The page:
TOKYO (Kyodo) -- The Maritime Self-Defense Force has refueled U.S. ships patrolling to counter North Korean missile launches under new security laws that took effect last year, a Japanese government source said Thursday.
The refueling missions to U.S. Aegis ships sailing in the Sea of Japan were conducted multiple times since April, making them the second instance in which Japanese Self-Defense Forces were known to have performed their expanded roles under the security legislation.
The legislation has loosened the constraints of Japan's war-renouncing postwar Constitution imposed on the activities of the defense forces, setting the stage for U.S. and Japanese troops to work more closely than ever.
Top government spokesman Yoshihide Suga said the SDF personnel are engaging in activities to provide supplies to the U.S. military based on the legislation, but refrained from acknowledging specific operations.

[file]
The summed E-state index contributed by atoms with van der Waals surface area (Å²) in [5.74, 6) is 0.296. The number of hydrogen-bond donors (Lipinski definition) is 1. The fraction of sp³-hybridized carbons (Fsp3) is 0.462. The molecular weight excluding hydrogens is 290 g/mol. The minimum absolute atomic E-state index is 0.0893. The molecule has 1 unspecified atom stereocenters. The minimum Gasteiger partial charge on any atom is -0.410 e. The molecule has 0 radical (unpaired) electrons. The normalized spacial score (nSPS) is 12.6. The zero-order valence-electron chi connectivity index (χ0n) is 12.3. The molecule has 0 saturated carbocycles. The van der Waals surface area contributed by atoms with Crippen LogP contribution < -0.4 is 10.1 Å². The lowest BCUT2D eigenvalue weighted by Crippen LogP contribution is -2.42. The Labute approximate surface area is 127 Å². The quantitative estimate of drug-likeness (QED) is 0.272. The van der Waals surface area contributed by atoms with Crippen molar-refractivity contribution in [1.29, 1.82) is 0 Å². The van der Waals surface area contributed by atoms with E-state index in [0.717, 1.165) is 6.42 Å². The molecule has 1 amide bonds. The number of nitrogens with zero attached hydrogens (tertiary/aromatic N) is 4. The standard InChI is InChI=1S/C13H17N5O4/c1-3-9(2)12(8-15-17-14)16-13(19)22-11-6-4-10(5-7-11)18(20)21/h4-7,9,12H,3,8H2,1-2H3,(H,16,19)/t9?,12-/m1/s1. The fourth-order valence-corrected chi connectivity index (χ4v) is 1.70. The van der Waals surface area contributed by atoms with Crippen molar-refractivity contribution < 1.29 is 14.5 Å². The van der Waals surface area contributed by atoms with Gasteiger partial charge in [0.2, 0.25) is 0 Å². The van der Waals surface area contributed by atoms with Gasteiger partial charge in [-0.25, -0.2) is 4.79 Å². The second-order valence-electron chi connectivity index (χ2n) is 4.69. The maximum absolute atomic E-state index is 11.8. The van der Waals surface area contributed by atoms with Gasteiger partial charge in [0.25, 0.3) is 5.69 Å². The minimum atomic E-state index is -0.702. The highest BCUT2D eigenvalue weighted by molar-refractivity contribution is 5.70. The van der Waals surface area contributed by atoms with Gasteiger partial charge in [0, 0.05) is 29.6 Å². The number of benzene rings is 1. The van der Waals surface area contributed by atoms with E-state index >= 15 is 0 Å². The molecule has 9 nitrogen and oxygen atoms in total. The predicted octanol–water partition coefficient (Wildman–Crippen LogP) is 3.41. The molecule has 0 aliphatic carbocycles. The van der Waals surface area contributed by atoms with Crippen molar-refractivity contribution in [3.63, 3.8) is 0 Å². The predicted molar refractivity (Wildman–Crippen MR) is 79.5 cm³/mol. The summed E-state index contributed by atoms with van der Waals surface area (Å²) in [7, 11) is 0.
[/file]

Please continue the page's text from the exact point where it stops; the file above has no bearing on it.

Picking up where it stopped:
"I cannot comment on the issue because it will unveil the details of the operations of the SDF and the U.S. military," the chief Cabinet secretary said at a regular press conference.
In May, the MSDF engaged in a mission to protect a U.S. Navy vessel off Japan for the first time under the legislation, although Tokyo has also not officially confirmed that operation to avoid impacting U.S. military activities and bilateral relations.
Read the full story at The Mainichi